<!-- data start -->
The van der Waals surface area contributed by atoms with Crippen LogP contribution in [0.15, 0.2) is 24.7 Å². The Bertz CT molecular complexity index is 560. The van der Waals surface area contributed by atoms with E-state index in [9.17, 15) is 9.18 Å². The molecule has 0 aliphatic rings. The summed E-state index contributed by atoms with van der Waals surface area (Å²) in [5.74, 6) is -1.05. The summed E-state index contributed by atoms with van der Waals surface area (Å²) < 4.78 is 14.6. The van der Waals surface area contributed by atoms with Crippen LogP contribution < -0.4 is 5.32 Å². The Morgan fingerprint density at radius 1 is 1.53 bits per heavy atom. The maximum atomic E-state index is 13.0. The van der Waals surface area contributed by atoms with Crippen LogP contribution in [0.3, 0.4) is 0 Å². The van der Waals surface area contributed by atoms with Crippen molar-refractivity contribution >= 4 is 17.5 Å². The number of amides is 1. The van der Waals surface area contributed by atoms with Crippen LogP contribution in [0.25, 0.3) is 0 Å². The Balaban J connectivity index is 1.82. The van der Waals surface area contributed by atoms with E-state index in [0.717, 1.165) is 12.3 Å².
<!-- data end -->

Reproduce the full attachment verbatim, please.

The van der Waals surface area contributed by atoms with Crippen LogP contribution in [0.15, 0.2) is 24.7 Å². The Bertz CT molecular complexity index is 560. The van der Waals surface area contributed by atoms with E-state index in [9.17, 15) is 9.18 Å². The molecule has 0 aliphatic rings. The summed E-state index contributed by atoms with van der Waals surface area (Å²) in [5.74, 6) is -1.05. The summed E-state index contributed by atoms with van der Waals surface area (Å²) < 4.78 is 14.6. The van der Waals surface area contributed by atoms with Crippen LogP contribution < -0.4 is 5.32 Å². The Morgan fingerprint density at radius 1 is 1.53 bits per heavy atom. The maximum atomic E-state index is 13.0. The van der Waals surface area contributed by atoms with Crippen LogP contribution in [0.3, 0.4) is 0 Å². The van der Waals surface area contributed by atoms with Crippen molar-refractivity contribution >= 4 is 17.5 Å². The number of amides is 1. The van der Waals surface area contributed by atoms with Crippen LogP contribution in [0.25, 0.3) is 0 Å². The Balaban J connectivity index is 1.82. The van der Waals surface area contributed by atoms with E-state index in [0.717, 1.165) is 12.3 Å².